PARIS WORLD EXPOSITION 1900
Note that only the K's, Q's and J's of each suit bear the maker's name and country. On the black suits this is printed in black, here and on the Hearts in red.
Here below: the Water Palace, the Palace of
Asian Russia and the Palace of National Products
The Turkish Palace
Architecture & Attractions
The exhibition site could be entered via a main gate with 36 entrances. The "Porte Monumentale" (see 7 of Diamonds), also known as the "Porte Binet", after its architect, was an example of richly ornamented scenic architecture which had a major influence in shaping the exposition's overall appearance. The hall consisted of three arches connected in a triangle, covered by a dome roof of 500 square metres in size. Two minarets of 35 metres in height flanked the main arch for lighting purposes. A tower emerged from the dome like a bud, and the host city of Paris was represented at the top of this tower in the form of an allegorical female figure by Paul Moreau-Vauthier (depicted on the joker).
From Paulin's Chateau d'Eau ("Water
Palace", see Ace of
Diamonds) sprang a waterfall, flowing against the backdrop of a lavishly
ornamented reinforced concrete facade into various small tubs located in
a broad basin to set off water attractions. Plastic human and animal
figures animated the artificial rocks and grottos. Close behind this
spectacle, which was illuminated at night, was the Palais de
l'Electricité‚ which was crowned by an iron structure of stars
shining out to all sides. The daytime perspective effect was intensified
by electrical illumination at night and, together with the illuminated
water effects, transformed the Champs de Mars into an atmospheric sea of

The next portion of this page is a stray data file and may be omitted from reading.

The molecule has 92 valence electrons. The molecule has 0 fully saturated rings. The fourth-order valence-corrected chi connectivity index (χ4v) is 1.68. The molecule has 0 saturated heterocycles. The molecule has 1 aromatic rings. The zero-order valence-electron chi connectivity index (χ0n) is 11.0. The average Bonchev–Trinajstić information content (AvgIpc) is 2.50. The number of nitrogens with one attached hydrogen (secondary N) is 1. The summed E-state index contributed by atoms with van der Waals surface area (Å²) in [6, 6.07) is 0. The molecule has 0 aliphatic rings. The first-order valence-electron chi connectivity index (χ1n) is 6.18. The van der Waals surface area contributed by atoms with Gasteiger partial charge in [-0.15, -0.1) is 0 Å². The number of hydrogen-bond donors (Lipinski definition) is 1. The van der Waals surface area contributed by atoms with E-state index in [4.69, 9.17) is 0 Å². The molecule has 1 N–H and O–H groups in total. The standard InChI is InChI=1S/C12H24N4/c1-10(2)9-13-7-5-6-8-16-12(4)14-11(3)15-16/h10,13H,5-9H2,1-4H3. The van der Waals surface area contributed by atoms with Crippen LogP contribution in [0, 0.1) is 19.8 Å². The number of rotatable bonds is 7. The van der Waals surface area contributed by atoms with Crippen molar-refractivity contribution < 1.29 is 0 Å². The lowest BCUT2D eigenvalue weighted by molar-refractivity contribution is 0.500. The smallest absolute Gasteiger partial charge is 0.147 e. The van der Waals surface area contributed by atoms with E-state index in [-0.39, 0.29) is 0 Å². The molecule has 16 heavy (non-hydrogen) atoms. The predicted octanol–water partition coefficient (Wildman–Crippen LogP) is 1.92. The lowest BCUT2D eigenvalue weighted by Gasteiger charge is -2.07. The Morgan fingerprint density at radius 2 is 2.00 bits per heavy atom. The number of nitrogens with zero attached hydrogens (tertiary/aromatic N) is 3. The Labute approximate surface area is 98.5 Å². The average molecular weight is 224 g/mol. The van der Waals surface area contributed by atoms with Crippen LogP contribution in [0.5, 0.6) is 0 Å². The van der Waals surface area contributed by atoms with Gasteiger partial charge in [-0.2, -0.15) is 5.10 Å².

For the most part, the technical innovations were employed to create an artificial other-worldly atmosphere by means of kaleidoscopic impressions. A vivid model was even found for the universe, on the square in front of the Eiffel Tower (see page 5). Three spheres of 46, 36 and 8 metres diameter enclosed one inside the other produced a giant globe installed in a structure of 60 metres in height. The structure was called "La Globe Celeste", the Celestial Globe. The outer layer of this globe symbolised the universe, the middle layer the stellar system and the inner layer the earth. Via a spiral staircase, visitors were able to climb up to the North Pole, from where they could enjoy a view of the painted, but nevertheless moving, firmament, accompanied by celestial organ music by Saint-Saëns. A mechanical construction which moved the spherical shells in relation to one another in accordance with the planetary orbits was responsible for the kinetic effect.
Top row: the Palace of Transport, the Palace of Furniture and the Palace of Civil Spirit.
Middle row: the Momumental Entrance, the Italian Palace and the Trocadero Palace.
Bottom row: 3 views of the Eiffel tower, entitled View from the Trocadero, View of the Champ de Mars and Water Palace.